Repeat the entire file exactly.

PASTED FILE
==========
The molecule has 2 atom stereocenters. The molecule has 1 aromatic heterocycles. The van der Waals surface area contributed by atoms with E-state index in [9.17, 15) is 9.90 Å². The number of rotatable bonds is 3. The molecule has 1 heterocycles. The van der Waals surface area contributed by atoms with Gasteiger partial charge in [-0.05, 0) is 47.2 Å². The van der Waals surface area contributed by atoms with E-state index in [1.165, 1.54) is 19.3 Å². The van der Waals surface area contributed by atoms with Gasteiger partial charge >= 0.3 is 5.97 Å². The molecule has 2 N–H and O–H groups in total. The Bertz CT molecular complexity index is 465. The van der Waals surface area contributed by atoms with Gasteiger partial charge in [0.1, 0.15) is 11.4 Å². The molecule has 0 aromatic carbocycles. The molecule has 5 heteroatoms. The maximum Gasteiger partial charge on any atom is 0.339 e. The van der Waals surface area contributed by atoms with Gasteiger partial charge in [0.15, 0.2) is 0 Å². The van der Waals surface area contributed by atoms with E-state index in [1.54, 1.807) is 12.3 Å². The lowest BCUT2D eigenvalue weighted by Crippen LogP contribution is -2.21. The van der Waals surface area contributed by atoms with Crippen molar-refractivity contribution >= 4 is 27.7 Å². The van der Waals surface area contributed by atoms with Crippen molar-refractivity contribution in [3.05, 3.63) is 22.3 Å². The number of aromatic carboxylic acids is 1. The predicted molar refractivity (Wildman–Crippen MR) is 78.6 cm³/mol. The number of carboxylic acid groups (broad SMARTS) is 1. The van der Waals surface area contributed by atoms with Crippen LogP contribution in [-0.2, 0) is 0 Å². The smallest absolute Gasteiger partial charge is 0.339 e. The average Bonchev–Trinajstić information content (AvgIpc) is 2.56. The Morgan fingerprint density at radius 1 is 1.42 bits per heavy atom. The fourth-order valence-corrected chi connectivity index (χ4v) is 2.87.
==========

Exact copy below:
The molecule has 2 atom stereocenters. The molecule has 1 aromatic heterocycles. The van der Waals surface area contributed by atoms with E-state index in [9.17, 15) is 9.90 Å². The number of rotatable bonds is 3. The molecule has 1 heterocycles. The van der Waals surface area contributed by atoms with Gasteiger partial charge in [-0.05, 0) is 47.2 Å². The van der Waals surface area contributed by atoms with E-state index in [1.165, 1.54) is 19.3 Å². The van der Waals surface area contributed by atoms with Gasteiger partial charge >= 0.3 is 5.97 Å². The molecule has 2 N–H and O–H groups in total. The Bertz CT molecular complexity index is 465. The van der Waals surface area contributed by atoms with Gasteiger partial charge in [0.1, 0.15) is 11.4 Å². The molecule has 0 aromatic carbocycles. The molecule has 5 heteroatoms. The maximum Gasteiger partial charge on any atom is 0.339 e. The van der Waals surface area contributed by atoms with Gasteiger partial charge in [0.15, 0.2) is 0 Å². The van der Waals surface area contributed by atoms with E-state index in [1.54, 1.807) is 12.3 Å². The lowest BCUT2D eigenvalue weighted by Crippen LogP contribution is -2.21. The van der Waals surface area contributed by atoms with Crippen molar-refractivity contribution >= 4 is 27.7 Å². The van der Waals surface area contributed by atoms with Crippen molar-refractivity contribution in [3.05, 3.63) is 22.3 Å². The number of aromatic carboxylic acids is 1. The predicted molar refractivity (Wildman–Crippen MR) is 78.6 cm³/mol. The number of carboxylic acid groups (broad SMARTS) is 1. The van der Waals surface area contributed by atoms with Crippen LogP contribution in [-0.2, 0) is 0 Å². The smallest absolute Gasteiger partial charge is 0.339 e. The average Bonchev–Trinajstić information content (AvgIpc) is 2.56. The Morgan fingerprint density at radius 1 is 1.42 bits per heavy atom. The fourth-order valence-corrected chi connectivity index (χ4v) is 2.87.